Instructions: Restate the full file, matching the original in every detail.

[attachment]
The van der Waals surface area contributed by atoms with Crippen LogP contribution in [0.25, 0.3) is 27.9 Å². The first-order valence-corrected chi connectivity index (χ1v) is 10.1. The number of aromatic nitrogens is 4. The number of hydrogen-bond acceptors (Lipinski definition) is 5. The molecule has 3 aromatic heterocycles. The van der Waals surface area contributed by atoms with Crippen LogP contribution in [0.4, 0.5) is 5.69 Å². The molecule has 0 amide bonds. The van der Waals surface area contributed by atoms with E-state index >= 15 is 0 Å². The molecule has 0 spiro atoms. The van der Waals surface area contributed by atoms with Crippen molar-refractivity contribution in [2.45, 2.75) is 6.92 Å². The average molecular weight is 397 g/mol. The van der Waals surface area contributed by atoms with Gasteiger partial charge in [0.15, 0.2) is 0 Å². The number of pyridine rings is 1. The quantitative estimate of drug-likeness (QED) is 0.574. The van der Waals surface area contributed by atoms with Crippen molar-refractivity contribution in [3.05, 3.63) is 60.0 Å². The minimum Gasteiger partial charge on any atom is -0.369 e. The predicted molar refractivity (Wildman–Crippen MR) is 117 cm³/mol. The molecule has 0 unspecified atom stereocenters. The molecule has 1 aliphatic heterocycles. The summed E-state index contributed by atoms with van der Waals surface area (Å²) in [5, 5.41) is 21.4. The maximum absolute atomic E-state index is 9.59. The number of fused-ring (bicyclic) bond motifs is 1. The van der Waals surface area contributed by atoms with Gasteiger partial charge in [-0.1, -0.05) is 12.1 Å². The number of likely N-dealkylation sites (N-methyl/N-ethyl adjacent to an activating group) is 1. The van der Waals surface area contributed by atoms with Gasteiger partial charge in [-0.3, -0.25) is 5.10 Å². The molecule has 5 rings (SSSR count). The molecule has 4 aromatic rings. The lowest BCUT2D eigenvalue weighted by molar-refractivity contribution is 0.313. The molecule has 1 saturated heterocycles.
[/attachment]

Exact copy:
The van der Waals surface area contributed by atoms with Crippen LogP contribution in [0.25, 0.3) is 27.9 Å². The first-order valence-corrected chi connectivity index (χ1v) is 10.1. The number of aromatic nitrogens is 4. The number of hydrogen-bond acceptors (Lipinski definition) is 5. The molecule has 3 aromatic heterocycles. The van der Waals surface area contributed by atoms with Crippen LogP contribution in [0.4, 0.5) is 5.69 Å². The molecule has 0 amide bonds. The van der Waals surface area contributed by atoms with E-state index >= 15 is 0 Å². The molecule has 0 spiro atoms. The van der Waals surface area contributed by atoms with Crippen molar-refractivity contribution in [2.45, 2.75) is 6.92 Å². The average molecular weight is 397 g/mol. The van der Waals surface area contributed by atoms with Gasteiger partial charge in [0.15, 0.2) is 0 Å². The number of pyridine rings is 1. The quantitative estimate of drug-likeness (QED) is 0.574. The van der Waals surface area contributed by atoms with Crippen molar-refractivity contribution in [3.05, 3.63) is 60.0 Å². The minimum Gasteiger partial charge on any atom is -0.369 e. The predicted molar refractivity (Wildman–Crippen MR) is 117 cm³/mol. The molecule has 0 unspecified atom stereocenters. The molecule has 1 aliphatic heterocycles. The summed E-state index contributed by atoms with van der Waals surface area (Å²) in [5, 5.41) is 21.4. The maximum absolute atomic E-state index is 9.59. The number of fused-ring (bicyclic) bond motifs is 1. The van der Waals surface area contributed by atoms with Gasteiger partial charge in [-0.1, -0.05) is 12.1 Å². The number of likely N-dealkylation sites (N-methyl/N-ethyl adjacent to an activating group) is 1. The van der Waals surface area contributed by atoms with Gasteiger partial charge in [-0.3, -0.25) is 5.10 Å². The molecule has 5 rings (SSSR count). The molecule has 4 aromatic rings. The lowest BCUT2D eigenvalue weighted by molar-refractivity contribution is 0.313. The molecule has 1 saturated heterocycles.